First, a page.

the emphasis in this case was on the daughters. I doubt people hire out
their daughters, especially in those times.

You also misquoted me, and therefore your following words were irrelevant:
>The reason I didn't choose
> Yisro's daughters is because when the Torah mentions that they were
> shepherdesses, Moshe had just escaped mitzrayim and was a young man. When
> Hashem spoke to him, he was eighty years old. I'm sure Yisro's daughters
> weren't still shepherding their father's flock 50-60 years later. They
> were alta bubbas by then. 

The original content was as follows:
"I'm sure once Moshe Rabeinu became busy with Tzorchei Tzibbur, Yitro's
daughters, including Tzippora, and their children took over the job.

For those living outside Israel, you may find it interesting that
the Bedouin tribes in the Negev and Sinai send their young daughters
(starting at 3 yrs. old) to watch the sheep. "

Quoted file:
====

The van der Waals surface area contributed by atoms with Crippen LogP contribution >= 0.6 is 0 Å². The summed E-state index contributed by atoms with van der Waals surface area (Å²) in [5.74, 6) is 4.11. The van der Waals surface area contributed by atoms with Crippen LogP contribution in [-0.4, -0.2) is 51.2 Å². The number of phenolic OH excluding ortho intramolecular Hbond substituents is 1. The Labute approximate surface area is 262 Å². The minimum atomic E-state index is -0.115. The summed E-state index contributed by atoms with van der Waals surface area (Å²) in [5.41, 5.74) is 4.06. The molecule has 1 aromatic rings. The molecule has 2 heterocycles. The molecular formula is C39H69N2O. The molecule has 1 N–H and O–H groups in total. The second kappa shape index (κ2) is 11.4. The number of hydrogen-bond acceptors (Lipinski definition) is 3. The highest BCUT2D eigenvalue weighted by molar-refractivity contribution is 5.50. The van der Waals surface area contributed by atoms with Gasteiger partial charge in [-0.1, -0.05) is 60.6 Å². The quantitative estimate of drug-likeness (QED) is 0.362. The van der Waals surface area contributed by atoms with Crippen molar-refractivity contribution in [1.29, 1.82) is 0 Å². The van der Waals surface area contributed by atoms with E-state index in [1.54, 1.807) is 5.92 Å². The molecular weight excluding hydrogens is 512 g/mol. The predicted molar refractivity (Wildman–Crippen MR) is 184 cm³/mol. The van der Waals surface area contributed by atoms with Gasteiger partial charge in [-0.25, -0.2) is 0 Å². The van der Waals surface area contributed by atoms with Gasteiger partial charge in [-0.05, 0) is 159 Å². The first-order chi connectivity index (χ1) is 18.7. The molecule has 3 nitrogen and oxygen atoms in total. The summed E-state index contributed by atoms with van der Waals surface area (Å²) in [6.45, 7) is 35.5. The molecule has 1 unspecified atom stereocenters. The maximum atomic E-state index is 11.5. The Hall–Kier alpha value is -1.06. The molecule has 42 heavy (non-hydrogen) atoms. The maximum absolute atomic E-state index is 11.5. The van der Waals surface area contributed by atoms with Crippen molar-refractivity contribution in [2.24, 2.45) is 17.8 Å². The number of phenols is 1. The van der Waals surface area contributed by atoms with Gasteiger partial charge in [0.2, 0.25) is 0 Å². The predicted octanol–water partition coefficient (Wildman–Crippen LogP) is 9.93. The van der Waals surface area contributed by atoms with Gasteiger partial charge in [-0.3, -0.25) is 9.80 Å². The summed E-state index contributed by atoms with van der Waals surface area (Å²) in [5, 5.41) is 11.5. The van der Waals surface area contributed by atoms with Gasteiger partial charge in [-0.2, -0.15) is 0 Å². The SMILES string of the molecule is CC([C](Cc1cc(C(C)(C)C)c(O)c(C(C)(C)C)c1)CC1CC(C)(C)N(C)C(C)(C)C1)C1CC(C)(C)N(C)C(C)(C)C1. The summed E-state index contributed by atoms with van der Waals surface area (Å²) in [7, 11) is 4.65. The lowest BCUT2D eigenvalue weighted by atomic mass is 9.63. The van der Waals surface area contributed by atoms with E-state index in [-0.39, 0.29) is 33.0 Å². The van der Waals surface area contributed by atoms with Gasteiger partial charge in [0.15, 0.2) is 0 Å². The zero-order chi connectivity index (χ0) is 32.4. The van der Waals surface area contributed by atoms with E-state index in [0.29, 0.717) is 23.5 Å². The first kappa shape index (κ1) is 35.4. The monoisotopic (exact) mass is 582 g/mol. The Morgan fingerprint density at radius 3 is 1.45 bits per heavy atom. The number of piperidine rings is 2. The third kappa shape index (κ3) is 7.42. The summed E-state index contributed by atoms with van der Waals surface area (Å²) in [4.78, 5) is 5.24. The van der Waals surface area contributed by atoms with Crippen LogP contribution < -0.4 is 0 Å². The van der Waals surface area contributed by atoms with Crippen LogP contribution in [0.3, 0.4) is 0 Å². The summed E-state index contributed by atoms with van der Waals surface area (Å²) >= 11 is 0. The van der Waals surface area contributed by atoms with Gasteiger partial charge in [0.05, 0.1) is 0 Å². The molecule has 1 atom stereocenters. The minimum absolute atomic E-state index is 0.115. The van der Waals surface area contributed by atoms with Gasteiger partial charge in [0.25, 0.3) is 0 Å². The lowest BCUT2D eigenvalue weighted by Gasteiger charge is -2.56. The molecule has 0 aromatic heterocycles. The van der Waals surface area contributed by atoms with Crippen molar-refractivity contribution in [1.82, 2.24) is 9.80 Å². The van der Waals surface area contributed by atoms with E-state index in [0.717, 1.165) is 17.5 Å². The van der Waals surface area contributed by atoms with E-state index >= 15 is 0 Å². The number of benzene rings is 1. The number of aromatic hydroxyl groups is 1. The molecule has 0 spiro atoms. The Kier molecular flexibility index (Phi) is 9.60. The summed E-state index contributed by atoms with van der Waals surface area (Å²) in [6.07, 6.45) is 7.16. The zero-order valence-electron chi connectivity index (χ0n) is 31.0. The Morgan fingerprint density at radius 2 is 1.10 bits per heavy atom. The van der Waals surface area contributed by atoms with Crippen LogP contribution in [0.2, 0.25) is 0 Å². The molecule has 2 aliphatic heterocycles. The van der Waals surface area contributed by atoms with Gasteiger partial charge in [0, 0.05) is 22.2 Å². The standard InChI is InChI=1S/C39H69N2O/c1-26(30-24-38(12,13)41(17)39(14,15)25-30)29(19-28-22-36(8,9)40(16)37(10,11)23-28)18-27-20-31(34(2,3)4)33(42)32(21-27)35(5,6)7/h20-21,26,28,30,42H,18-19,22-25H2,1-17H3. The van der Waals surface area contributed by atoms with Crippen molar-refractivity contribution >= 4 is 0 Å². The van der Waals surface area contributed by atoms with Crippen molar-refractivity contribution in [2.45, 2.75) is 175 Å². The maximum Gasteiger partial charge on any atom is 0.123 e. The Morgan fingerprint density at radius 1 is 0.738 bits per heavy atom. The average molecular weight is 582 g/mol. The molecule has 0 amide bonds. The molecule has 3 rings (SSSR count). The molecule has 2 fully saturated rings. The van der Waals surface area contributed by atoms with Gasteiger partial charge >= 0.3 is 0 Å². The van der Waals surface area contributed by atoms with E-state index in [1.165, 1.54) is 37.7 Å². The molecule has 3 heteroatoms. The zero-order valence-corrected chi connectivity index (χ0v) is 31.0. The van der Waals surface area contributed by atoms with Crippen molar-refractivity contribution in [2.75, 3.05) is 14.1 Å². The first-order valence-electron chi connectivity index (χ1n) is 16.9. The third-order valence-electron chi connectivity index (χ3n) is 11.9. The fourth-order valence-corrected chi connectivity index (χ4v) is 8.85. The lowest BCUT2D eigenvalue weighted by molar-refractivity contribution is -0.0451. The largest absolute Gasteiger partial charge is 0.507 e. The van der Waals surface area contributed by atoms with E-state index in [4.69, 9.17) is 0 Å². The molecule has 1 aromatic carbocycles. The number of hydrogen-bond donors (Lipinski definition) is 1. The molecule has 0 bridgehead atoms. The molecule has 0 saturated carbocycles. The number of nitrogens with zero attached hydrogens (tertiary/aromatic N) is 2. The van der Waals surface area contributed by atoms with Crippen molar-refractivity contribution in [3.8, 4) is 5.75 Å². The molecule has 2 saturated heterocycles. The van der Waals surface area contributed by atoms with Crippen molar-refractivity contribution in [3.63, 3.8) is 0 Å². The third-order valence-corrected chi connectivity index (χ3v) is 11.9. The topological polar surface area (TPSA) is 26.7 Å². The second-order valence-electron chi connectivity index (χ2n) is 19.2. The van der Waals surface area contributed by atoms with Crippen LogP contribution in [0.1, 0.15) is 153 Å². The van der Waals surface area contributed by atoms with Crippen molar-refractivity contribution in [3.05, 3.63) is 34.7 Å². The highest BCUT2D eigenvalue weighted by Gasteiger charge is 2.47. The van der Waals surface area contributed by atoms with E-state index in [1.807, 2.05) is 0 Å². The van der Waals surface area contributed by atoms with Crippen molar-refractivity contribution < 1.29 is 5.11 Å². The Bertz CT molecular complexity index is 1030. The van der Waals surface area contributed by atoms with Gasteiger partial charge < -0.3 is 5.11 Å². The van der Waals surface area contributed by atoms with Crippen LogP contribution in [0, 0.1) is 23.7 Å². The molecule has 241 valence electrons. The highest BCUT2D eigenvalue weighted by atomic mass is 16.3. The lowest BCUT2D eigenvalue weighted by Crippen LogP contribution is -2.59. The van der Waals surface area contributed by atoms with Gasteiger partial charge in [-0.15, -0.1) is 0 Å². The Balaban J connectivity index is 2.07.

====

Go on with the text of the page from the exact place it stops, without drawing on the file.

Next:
As you can read, the emphasis was actually on the younger generation,
not the respectable grandmothers, as you can see from the example I gave
of behavior among the lifestyle "descendants" of Yitro and his family --
caring for the sheep is given over to the very young children of the
family, usually to the girls.

Shoshana L. Boublil

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Date: Fri, 9 Dec 2005 13:36:05 -0500
From: "S & R Coffer" <rivkyc@sympatico.ca>
RE: Q on Parshas Shemos

On December 7, 2005 Shimon Motagu wrote:
> According to the Ramban on 2:23, RMAH spent around 60 years on the run
> from Pharaoh without going into any inhabited towns, and only arrived